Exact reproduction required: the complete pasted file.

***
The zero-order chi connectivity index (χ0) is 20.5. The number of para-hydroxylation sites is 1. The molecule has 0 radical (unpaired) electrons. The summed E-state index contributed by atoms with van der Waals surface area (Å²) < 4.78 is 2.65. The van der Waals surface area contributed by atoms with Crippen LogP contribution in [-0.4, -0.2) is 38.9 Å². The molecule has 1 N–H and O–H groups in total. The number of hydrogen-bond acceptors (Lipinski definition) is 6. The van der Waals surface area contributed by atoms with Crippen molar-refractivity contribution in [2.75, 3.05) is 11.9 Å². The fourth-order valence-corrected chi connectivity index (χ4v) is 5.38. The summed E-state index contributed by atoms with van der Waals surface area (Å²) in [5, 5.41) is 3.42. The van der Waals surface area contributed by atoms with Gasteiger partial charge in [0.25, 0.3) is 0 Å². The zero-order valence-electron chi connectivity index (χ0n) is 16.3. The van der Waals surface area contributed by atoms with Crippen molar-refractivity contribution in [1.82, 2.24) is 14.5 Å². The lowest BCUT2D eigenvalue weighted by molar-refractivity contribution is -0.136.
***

The zero-order chi connectivity index (χ0) is 20.5. The number of para-hydroxylation sites is 1. The molecule has 0 radical (unpaired) electrons. The summed E-state index contributed by atoms with van der Waals surface area (Å²) < 4.78 is 2.65. The van der Waals surface area contributed by atoms with Crippen LogP contribution in [-0.4, -0.2) is 38.9 Å². The molecule has 1 N–H and O–H groups in total. The number of hydrogen-bond acceptors (Lipinski definition) is 6. The van der Waals surface area contributed by atoms with Crippen molar-refractivity contribution in [2.75, 3.05) is 11.9 Å². The fourth-order valence-corrected chi connectivity index (χ4v) is 5.38. The summed E-state index contributed by atoms with van der Waals surface area (Å²) in [5, 5.41) is 3.42. The van der Waals surface area contributed by atoms with Gasteiger partial charge in [0.25, 0.3) is 0 Å². The zero-order valence-electron chi connectivity index (χ0n) is 16.3. The van der Waals surface area contributed by atoms with Crippen molar-refractivity contribution in [1.82, 2.24) is 14.5 Å². The lowest BCUT2D eigenvalue weighted by molar-refractivity contribution is -0.136.